That’s just an anecdote, but it feeds into a deeper selection effects issue. The reporters and commentators fretting about electoral violence are primarily basing such fears on two sources of data: Trump’s online, alt-right supporters, and the fans attending his rallies. But I’m not sure these are the most reliable data sources. Sure, these represent Trump’s most rabid supporters. But it’s much easier to sound or act crazy in these forums than to actually commit violent acts outside of those arenas. Unfortunately, it’s easy to threaten violence anonymously on Twitter; that doesn’t mean these people will actually take violent action. The mob mentality of Trump rallies can be ugly, but the prospect of electoral violence requires people to act outside of the mob without much in the way of coordination. That’s a higher barrier to extralegal action, and I’m not sure most Trump supporters are interested in clearing it.

The second thing to consider is that this is a Donald Trump operation. Whatever Trump promises, remember that the hype will always far exceed the reality. Trump’s entire business career is predicated on his ability to monetize “truthful hyperbole” and then move on to the next scam. Remember when Trump threatened to sue the New York Times for libel after the Gray Lady ran a story about Trump’s alleged sexual assaults on multiple women? Remember when the Times told Trump’s lawyers to bring it on? Remember how Trump’s lawyers then filed their lawsuit — oh, wait, that last thing didn’t happen, because it’s never going to happen, because Trump would lose.

There are excellent reasons to believe that a campaign that is starved of money and can’t organize its way out of a paper bag will have difficulty inspiring supporters to take proactive steps of any kind. And, sure enough, the New York Times’s Trip Gabriel reports today that Trump’s efforts to spur his supporters to volunteer to be poll monitors ain’t working out terribly well:

But as Mr. Trump casts doubt on the integrity of the presidential election, there are no signs of a wave of Trump poll watchers building. Like much else about his campaign, his call to “get everybody to go out and watch” the polls seems to be a Potemkin effort, with little or no organization behind it. . . .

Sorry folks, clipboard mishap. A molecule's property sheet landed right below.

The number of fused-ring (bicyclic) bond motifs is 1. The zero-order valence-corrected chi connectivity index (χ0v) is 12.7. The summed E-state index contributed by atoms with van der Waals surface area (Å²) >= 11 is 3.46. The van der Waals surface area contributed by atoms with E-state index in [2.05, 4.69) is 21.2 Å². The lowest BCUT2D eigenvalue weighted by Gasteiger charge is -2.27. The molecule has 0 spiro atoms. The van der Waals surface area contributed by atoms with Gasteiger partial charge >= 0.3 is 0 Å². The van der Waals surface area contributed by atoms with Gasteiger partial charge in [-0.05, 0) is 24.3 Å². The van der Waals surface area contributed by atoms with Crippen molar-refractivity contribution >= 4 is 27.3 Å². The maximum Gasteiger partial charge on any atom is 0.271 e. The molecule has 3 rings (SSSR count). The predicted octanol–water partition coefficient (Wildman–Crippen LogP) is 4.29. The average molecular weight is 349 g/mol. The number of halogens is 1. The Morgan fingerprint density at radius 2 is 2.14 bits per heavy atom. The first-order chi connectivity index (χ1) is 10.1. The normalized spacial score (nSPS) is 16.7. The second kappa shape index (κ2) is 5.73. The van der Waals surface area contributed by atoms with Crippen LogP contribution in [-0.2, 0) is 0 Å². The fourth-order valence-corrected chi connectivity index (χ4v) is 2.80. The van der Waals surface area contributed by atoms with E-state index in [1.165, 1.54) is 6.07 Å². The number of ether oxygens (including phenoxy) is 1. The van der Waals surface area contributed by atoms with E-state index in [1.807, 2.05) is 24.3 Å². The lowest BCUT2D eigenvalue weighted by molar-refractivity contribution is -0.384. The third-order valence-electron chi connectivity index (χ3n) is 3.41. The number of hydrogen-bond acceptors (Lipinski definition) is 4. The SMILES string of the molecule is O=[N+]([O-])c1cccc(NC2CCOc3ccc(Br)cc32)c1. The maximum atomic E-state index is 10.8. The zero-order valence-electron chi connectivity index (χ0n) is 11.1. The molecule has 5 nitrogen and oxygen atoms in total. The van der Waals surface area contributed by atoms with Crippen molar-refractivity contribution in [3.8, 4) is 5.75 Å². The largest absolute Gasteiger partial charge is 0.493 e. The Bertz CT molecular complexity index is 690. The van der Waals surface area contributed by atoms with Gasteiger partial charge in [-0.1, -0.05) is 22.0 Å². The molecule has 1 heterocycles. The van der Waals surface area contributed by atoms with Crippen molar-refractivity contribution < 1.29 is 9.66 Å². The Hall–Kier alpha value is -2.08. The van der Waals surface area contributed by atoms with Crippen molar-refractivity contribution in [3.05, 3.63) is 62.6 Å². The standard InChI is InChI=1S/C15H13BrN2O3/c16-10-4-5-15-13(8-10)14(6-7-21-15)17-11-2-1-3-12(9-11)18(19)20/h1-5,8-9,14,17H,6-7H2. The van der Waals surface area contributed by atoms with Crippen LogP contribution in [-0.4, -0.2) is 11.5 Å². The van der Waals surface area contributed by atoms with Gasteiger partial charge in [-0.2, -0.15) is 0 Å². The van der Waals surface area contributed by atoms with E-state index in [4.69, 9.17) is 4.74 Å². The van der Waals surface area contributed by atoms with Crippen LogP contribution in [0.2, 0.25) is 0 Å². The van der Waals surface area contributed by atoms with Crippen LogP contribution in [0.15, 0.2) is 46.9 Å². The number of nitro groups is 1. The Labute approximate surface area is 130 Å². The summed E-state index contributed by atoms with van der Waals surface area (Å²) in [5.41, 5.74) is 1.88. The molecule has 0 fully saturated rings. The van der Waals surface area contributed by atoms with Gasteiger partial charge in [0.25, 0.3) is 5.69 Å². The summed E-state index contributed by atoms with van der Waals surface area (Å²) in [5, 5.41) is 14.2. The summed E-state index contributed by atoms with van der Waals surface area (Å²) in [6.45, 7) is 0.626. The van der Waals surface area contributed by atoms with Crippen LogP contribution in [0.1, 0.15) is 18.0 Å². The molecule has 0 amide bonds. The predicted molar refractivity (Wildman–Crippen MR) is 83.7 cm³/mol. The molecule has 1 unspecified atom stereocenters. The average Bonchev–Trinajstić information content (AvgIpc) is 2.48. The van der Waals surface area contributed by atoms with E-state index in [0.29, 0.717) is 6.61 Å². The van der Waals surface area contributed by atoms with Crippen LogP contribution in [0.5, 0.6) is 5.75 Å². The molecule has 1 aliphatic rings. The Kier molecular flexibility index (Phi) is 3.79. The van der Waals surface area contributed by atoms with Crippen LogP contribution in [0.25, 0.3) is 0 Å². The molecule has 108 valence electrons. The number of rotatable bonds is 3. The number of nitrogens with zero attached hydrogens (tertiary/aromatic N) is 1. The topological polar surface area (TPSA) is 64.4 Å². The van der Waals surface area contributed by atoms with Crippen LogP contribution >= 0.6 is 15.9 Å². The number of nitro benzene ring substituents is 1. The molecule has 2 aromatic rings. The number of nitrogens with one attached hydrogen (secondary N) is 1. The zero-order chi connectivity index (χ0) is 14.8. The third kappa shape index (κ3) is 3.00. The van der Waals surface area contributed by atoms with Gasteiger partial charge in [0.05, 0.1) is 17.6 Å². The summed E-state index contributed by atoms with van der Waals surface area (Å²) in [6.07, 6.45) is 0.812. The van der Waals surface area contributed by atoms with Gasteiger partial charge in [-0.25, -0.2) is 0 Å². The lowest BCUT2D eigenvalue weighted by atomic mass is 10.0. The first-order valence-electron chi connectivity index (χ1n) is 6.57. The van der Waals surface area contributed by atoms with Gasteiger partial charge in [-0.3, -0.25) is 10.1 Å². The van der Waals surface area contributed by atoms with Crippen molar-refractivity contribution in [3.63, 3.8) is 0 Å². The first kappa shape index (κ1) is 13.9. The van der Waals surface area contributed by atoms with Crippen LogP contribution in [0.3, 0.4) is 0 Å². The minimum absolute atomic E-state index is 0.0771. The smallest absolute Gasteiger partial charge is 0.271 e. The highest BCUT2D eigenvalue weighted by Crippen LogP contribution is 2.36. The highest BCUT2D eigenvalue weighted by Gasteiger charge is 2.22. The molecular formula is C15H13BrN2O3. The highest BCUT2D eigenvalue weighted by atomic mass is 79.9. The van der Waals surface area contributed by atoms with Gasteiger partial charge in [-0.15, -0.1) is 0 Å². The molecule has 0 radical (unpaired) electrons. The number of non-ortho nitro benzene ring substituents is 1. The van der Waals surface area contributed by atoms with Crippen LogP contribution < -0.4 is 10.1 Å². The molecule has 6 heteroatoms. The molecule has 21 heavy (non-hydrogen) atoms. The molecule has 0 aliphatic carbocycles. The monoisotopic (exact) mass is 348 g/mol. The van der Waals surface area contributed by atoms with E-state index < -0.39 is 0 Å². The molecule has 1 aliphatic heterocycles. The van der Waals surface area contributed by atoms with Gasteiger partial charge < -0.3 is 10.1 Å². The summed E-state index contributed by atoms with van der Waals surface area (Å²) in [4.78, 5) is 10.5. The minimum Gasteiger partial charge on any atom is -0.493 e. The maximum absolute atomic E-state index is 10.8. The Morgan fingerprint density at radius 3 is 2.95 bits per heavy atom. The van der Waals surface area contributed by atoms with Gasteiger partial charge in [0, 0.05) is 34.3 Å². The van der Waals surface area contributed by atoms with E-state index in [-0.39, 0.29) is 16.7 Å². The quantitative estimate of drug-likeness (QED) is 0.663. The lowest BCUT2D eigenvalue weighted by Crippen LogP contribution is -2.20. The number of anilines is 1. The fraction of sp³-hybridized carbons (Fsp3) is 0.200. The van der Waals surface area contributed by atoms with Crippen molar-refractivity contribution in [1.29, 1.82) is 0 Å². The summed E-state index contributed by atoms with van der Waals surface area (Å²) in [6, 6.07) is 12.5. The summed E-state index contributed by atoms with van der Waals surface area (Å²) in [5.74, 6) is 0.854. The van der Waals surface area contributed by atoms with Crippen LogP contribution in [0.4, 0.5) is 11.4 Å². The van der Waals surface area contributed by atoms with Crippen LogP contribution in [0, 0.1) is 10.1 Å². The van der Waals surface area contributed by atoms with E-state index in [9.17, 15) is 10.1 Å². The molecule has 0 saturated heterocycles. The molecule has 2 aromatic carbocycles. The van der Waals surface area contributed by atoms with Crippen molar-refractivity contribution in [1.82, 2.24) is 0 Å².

“There’s a real disconnect between the intensity of the buzz at the national level and anything we’ve seen on the ground,” said Al Schmidt, a Republican who is the vice chairman of Philadelphia’s election board. “We haven’t received a single call from somebody outside of Philadelphia looking to be a poll watcher.” . ..

Even though Mr. Trump’s website includes a form to sign up as a poll watcher and “help me stop Crooked Hillary from rigging this election,” local officials in battleground states said they had seen no surge by Trump supporters seeking to be certified poll watchers.

“The numbers this year are on par with the numbers we saw in 2012,” said Katie Eagan, the executive director of the Ohio Republican Party, which is handling the appointment of poll watchers for the Trump campaign throughout the state.

Look, I’m not saying the fears of election violence are completely groundless. It only takes a few Dan Bowmans to decide to act on their rhetoric and violence will happen. It’s definitely a concern. But I’d suggest that, as Trump continues to crater in the polls, there are far fewer Trump supporters prepared to take violent action than the media is reporting.

At least, I hope this is the case.